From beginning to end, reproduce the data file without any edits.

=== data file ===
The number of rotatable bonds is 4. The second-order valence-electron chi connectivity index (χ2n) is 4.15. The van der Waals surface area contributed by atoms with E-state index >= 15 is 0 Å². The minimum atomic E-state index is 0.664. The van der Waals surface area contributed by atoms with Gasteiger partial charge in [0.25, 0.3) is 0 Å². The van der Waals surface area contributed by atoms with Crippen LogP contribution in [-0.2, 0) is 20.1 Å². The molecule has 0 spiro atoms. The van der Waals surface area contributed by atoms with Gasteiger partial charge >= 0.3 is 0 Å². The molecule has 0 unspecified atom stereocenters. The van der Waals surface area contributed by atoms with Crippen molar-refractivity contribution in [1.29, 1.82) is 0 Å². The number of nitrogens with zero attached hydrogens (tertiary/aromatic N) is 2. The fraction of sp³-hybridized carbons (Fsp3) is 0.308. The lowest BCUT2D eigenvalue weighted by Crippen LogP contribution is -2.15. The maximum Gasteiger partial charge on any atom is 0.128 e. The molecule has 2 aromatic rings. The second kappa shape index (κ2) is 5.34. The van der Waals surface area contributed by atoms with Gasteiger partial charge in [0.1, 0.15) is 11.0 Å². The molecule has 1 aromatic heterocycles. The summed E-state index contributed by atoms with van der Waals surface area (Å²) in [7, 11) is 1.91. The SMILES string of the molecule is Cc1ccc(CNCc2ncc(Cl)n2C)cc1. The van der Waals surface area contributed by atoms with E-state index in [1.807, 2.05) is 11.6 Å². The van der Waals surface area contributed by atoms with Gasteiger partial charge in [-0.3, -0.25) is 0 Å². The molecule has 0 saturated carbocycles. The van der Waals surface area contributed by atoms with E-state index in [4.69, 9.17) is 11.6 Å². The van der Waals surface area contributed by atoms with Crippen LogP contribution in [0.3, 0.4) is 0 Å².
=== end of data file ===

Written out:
The number of rotatable bonds is 4. The second-order valence-electron chi connectivity index (χ2n) is 4.15. The van der Waals surface area contributed by atoms with E-state index >= 15 is 0 Å². The minimum atomic E-state index is 0.664. The van der Waals surface area contributed by atoms with Gasteiger partial charge in [0.25, 0.3) is 0 Å². The van der Waals surface area contributed by atoms with Crippen LogP contribution in [-0.2, 0) is 20.1 Å². The molecule has 0 spiro atoms. The van der Waals surface area contributed by atoms with Gasteiger partial charge >= 0.3 is 0 Å². The molecule has 0 unspecified atom stereocenters. The van der Waals surface area contributed by atoms with Crippen molar-refractivity contribution in [1.29, 1.82) is 0 Å². The number of nitrogens with zero attached hydrogens (tertiary/aromatic N) is 2. The fraction of sp³-hybridized carbons (Fsp3) is 0.308. The lowest BCUT2D eigenvalue weighted by Crippen LogP contribution is -2.15. The maximum Gasteiger partial charge on any atom is 0.128 e. The molecule has 2 aromatic rings. The second kappa shape index (κ2) is 5.34. The van der Waals surface area contributed by atoms with Gasteiger partial charge in [0.1, 0.15) is 11.0 Å². The molecule has 1 aromatic heterocycles. The summed E-state index contributed by atoms with van der Waals surface area (Å²) in [7, 11) is 1.91. The SMILES string of the molecule is Cc1ccc(CNCc2ncc(Cl)n2C)cc1. The van der Waals surface area contributed by atoms with E-state index in [1.807, 2.05) is 11.6 Å². The van der Waals surface area contributed by atoms with Gasteiger partial charge in [-0.3, -0.25) is 0 Å². The molecule has 0 saturated carbocycles. The van der Waals surface area contributed by atoms with E-state index in [4.69, 9.17) is 11.6 Å². The van der Waals surface area contributed by atoms with Crippen LogP contribution in [0.3, 0.4) is 0 Å².